Common sense is starting to prevail. A website which is only six months old can become a page rank five. It may have attained this by using under hand tactics such as mass link buying. Eventually Google will no doubt catch up with this site and will either drop it down to a pr4 or pr3, it may even ban the site completely.

If you have a link on the homepage of this site, possibly from some sort of link exchange, this link will have now lost a lot of its value and may even be damaging your own site.

On the other hand if a website which has been around for eight years is willing to add a link on its homepage pointing to your site, this is of massive value. Search engines such as Google have now come to trust this site and will believe that the site being linked to is also a reputable site.

Page rank is important but trustrank is essential. When trying to obtain backward links always check to see how old the site/domain is. Is the person you are trading or buying a link from a trustworthy or well known seo person? You have to be very careful as there are many reasons why Google could ban your site.

About the Author: Stephen Hill helps to promote a number of websites including:stuttering, therapy for stuttering and help for stuttering

Posted in SEO | 2 Comments »

Search Engine Optimization Specialist can turn the tide in your favor

Posted by Jackie R. on March 4, 2007

Search engine is that special source where you can optimize and even market your website. Who does not love recognition? It is the search engine optimization and marketing that brings recognition and fame to your website. Just think that if your website is well known, then you would get the business opportunities that you have been looking for. Moreover, some question may come up to your mind as to who will do this for you. It is the search engine optimization specialist who carries out the work of promoting your website on search engines and increasing its page rank. Page rank is related to the amount of hits and recognition you get in online business world.

A good search engine optimization specialist is the one who has a detailed knowledge on what methods need to be implemented and at what time. After all, he or she would be responsible for bringing traffic to your website and increasing your chances of business opportunities. There are a lot many things that a search engine optimization specialist would be carrying out for seeking better ways if doing business. First of all, an SEO specialist would take a note of what the site owner wants from him. Is it the web designing services or content development for the site or its conversion? There a lot many aspects to be handled by search engine optimization specialist.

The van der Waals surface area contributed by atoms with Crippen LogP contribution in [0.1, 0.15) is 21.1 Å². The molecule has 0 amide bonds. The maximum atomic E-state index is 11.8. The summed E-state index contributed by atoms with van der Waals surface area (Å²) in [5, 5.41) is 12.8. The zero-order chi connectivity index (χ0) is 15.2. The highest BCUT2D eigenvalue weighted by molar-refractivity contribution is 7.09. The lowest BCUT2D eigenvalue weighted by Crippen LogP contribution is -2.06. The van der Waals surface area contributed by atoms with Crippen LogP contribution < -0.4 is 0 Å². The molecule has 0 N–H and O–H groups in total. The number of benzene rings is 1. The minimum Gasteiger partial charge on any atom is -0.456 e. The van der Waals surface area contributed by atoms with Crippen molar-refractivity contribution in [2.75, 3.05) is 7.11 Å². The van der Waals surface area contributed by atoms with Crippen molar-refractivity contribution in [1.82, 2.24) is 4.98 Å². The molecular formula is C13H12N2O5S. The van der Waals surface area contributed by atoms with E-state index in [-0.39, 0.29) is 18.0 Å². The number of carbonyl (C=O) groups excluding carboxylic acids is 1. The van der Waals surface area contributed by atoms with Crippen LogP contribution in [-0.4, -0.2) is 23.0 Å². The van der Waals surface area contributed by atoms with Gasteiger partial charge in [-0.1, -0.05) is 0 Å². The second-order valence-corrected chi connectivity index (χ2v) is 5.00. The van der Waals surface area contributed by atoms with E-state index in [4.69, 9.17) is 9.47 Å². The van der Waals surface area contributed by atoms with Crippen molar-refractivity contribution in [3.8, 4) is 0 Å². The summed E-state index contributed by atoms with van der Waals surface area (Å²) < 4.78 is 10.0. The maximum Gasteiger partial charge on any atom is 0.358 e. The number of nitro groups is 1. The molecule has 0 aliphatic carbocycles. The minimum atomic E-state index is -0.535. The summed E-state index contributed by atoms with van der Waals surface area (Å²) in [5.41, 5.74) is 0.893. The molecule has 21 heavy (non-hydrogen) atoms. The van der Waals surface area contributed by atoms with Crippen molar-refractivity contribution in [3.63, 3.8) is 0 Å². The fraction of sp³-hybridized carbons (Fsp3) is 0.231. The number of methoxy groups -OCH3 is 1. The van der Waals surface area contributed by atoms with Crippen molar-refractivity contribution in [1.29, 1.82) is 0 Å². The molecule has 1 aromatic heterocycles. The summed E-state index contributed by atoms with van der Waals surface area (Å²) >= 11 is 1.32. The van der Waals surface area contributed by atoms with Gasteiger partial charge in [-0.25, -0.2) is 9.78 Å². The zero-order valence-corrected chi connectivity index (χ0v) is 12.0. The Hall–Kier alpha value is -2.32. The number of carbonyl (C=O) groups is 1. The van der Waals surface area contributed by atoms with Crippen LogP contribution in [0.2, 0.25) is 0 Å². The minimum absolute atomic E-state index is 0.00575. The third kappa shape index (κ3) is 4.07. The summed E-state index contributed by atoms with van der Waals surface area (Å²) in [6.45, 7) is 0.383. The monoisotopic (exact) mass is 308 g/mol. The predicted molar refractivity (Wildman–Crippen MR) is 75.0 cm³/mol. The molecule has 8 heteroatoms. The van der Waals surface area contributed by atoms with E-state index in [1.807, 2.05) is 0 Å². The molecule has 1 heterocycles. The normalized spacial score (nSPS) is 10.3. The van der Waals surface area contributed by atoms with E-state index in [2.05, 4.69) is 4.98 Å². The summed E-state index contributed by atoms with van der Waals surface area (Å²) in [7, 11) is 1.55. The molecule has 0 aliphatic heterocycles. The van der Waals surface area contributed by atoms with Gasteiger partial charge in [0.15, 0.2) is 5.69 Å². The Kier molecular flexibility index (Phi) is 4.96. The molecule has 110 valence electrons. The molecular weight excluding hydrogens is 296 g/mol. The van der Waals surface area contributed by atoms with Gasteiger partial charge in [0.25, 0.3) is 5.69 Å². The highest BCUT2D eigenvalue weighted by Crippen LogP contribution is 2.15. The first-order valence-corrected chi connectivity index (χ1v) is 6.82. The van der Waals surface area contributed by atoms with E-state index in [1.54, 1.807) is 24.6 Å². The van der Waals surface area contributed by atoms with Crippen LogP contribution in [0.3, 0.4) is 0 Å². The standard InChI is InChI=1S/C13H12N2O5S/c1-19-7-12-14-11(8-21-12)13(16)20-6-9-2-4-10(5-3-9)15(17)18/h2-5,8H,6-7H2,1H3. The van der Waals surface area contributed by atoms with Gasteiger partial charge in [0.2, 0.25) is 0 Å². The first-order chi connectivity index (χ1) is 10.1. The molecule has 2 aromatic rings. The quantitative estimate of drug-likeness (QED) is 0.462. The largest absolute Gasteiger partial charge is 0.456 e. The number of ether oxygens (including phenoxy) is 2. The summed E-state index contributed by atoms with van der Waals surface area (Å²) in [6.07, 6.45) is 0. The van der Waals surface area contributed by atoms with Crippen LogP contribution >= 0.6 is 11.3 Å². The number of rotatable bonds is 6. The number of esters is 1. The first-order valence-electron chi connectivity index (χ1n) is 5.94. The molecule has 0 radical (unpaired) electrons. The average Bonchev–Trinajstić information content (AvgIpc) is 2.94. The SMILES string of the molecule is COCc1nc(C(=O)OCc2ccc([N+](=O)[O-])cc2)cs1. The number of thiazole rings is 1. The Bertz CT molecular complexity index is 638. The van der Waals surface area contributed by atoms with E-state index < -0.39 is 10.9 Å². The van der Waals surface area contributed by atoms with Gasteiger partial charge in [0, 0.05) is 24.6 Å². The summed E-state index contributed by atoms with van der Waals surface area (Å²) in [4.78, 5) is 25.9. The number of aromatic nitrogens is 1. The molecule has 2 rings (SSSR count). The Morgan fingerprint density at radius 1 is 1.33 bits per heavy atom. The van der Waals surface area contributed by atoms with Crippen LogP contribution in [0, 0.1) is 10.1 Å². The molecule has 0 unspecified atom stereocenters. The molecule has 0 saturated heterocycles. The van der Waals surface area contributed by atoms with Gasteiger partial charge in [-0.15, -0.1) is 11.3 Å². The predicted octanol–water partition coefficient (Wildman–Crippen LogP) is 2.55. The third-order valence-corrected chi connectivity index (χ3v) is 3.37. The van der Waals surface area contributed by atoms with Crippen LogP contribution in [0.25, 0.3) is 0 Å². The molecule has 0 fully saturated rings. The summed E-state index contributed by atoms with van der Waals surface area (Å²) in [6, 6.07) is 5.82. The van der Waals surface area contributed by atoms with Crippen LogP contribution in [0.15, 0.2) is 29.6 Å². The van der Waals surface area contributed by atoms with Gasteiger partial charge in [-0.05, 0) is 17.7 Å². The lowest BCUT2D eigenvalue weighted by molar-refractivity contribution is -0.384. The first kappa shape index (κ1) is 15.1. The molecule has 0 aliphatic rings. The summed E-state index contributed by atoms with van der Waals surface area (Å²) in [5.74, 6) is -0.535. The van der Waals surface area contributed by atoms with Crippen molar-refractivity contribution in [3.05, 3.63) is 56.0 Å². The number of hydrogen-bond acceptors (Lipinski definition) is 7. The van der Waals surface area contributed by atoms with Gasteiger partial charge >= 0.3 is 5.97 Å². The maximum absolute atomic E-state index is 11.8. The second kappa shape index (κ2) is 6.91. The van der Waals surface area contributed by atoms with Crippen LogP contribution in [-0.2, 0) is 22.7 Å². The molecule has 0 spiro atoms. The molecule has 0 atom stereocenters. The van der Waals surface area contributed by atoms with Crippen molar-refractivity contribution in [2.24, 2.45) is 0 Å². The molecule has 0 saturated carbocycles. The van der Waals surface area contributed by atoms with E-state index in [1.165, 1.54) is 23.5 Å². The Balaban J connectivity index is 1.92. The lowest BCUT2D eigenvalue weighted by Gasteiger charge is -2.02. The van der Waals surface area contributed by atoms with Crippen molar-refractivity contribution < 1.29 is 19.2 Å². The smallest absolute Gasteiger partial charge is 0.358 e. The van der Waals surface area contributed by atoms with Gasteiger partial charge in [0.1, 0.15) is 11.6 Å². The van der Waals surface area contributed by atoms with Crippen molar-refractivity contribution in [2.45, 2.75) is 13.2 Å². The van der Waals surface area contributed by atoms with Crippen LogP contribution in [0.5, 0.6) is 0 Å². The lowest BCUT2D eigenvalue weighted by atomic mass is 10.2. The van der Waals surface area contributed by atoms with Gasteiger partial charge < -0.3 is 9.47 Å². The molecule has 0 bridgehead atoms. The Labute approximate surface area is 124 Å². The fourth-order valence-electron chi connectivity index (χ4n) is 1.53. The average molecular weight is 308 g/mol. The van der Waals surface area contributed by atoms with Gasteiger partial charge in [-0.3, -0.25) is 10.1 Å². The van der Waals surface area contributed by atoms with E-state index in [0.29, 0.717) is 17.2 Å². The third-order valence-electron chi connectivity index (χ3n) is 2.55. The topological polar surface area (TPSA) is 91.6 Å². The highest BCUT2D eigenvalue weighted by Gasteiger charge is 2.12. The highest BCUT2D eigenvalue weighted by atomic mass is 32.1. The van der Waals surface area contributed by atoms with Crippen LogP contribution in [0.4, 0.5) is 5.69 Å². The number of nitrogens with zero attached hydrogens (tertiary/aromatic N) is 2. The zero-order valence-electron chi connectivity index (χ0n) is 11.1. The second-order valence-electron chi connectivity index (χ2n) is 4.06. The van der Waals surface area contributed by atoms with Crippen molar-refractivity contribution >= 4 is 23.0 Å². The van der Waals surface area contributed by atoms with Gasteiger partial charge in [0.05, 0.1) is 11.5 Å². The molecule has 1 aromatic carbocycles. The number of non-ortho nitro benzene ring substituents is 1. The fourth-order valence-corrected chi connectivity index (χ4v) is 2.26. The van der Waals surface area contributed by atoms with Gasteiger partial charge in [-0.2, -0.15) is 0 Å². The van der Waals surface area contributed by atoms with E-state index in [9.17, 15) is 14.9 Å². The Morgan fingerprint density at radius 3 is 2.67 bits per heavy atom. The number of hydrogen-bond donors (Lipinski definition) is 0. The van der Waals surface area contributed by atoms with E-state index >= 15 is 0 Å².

Bidding on the keywords is another thing that search engine optimization specialist would be doing for the client. It is generally called pay per click management. PPC sees to it that the number of visitors to that particular site can be checked out. What a search engine optimization specialist would do is bid on the keywords that tend to bring traffic. The reason behind this is enhancing the availability of keyword that is being searched by visitors. As per the PPC management goes, your site should support the keyword that has the chances of giving knowledge to your visitors.

The work of the search engine optimization specialist is also to see that valuable and informative content is being placed on the site. It is the proper description of products and services that has the ability to convince clients and turn them into buyers. It is quite obvious that when you are not able to describe properly about your products and services to the clients, then you will not get the required amount of business. Well, it is the search engine optimization specialist that will help you in developing content needed by you and see to it that the content described your thoughts and ideas.

Search Engine Optimization Specialist can be your best mate and assist you properly, if you are able to explain him or her about your requirements. All you can do is sit with him or her and explain what you want your site to look like or what type of content has to be placed or what sort of keywords would best describe about your products and services. Before hiring the services of search engine optimization specialist, you should take care that he is qualified and experienced enough to handle your work efficiently.

About the Author: Steve Waganer has specialization in Web Marketing. He is expert in Search engine optimization,Affiliated Marketing and Organic SEO .To get the advice of Search engine optimization specialist for your website to get high rank and top position in major search engines visit http://www.cometsearchenginemarketing.com

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Which Do You Have to Choose? – Search Engine Optimization or Pay-Per-Click

Posted by Jackie R. on March 4, 2007

If people come to think about online marketing, there are two known methods that will soon pop up to them to enhance and improve the visibility of the company’s website, the organic SEO and pay-per-click.

Indeed, if you will use both, surely the website’s profile will be maximize but due to budgetary constraint, it is impossible to use the two. It is normally wiser to focus on a particular method in increasing your website’s visibility. But then which do you have to choose, will it be organic search engine optimization or pay-per-click?

Organic SEO indeed has several distinctive advantages over pay-per-click. There were some studies done that showed that organic SEO have lots of advantages.

Studies showed that there were few people who prefer to click on paid search than to the results found on organic SEO. A certain study was found that users prefer to click on the results of organic SEO six times than to those on paid search.

There are other studies that showed that 30% search engines users prefer to click on the paid listings and 70% of the search engine users prefer to click the results found on organic SEO.